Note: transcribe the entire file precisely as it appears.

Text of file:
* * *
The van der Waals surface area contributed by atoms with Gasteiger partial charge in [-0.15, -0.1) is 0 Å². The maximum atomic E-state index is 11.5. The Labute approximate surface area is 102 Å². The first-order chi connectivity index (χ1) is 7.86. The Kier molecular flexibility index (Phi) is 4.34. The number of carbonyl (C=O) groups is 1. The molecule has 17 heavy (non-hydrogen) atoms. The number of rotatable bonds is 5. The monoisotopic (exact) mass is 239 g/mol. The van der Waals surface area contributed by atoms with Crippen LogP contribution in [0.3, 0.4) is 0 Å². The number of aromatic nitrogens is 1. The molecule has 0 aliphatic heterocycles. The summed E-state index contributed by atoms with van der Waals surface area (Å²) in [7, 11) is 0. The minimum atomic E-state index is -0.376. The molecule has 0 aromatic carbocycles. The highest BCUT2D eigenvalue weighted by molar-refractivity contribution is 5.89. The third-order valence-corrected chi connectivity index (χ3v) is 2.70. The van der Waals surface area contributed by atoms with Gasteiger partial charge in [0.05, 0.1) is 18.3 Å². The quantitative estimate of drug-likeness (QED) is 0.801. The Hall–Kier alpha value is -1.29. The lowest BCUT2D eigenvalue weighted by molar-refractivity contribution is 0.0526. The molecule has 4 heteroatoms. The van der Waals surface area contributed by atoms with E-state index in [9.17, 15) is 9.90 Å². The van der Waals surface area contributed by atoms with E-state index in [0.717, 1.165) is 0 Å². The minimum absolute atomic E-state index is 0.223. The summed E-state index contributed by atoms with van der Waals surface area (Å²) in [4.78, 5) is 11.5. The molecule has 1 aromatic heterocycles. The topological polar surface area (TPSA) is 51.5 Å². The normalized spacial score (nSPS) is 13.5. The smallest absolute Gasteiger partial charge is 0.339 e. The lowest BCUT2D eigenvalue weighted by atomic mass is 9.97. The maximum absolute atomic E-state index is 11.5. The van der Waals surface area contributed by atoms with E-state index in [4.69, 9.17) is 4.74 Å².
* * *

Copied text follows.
The van der Waals surface area contributed by atoms with Gasteiger partial charge in [-0.15, -0.1) is 0 Å². The maximum atomic E-state index is 11.5. The Labute approximate surface area is 102 Å². The first-order chi connectivity index (χ1) is 7.86. The Kier molecular flexibility index (Phi) is 4.34. The number of carbonyl (C=O) groups is 1. The molecule has 17 heavy (non-hydrogen) atoms. The number of rotatable bonds is 5. The monoisotopic (exact) mass is 239 g/mol. The van der Waals surface area contributed by atoms with Crippen LogP contribution in [0.3, 0.4) is 0 Å². The number of aromatic nitrogens is 1. The molecule has 0 aliphatic heterocycles. The summed E-state index contributed by atoms with van der Waals surface area (Å²) in [7, 11) is 0. The minimum atomic E-state index is -0.376. The molecule has 0 aromatic carbocycles. The highest BCUT2D eigenvalue weighted by molar-refractivity contribution is 5.89. The third-order valence-corrected chi connectivity index (χ3v) is 2.70. The van der Waals surface area contributed by atoms with Gasteiger partial charge in [0.05, 0.1) is 18.3 Å². The quantitative estimate of drug-likeness (QED) is 0.801. The Hall–Kier alpha value is -1.29. The lowest BCUT2D eigenvalue weighted by molar-refractivity contribution is 0.0526. The molecule has 4 heteroatoms. The van der Waals surface area contributed by atoms with E-state index in [9.17, 15) is 9.90 Å². The van der Waals surface area contributed by atoms with E-state index in [0.717, 1.165) is 0 Å². The minimum absolute atomic E-state index is 0.223. The summed E-state index contributed by atoms with van der Waals surface area (Å²) in [4.78, 5) is 11.5. The molecule has 1 aromatic heterocycles. The topological polar surface area (TPSA) is 51.5 Å². The normalized spacial score (nSPS) is 13.5. The smallest absolute Gasteiger partial charge is 0.339 e. The lowest BCUT2D eigenvalue weighted by atomic mass is 9.97. The maximum absolute atomic E-state index is 11.5. The van der Waals surface area contributed by atoms with E-state index in [4.69, 9.17) is 4.74 Å².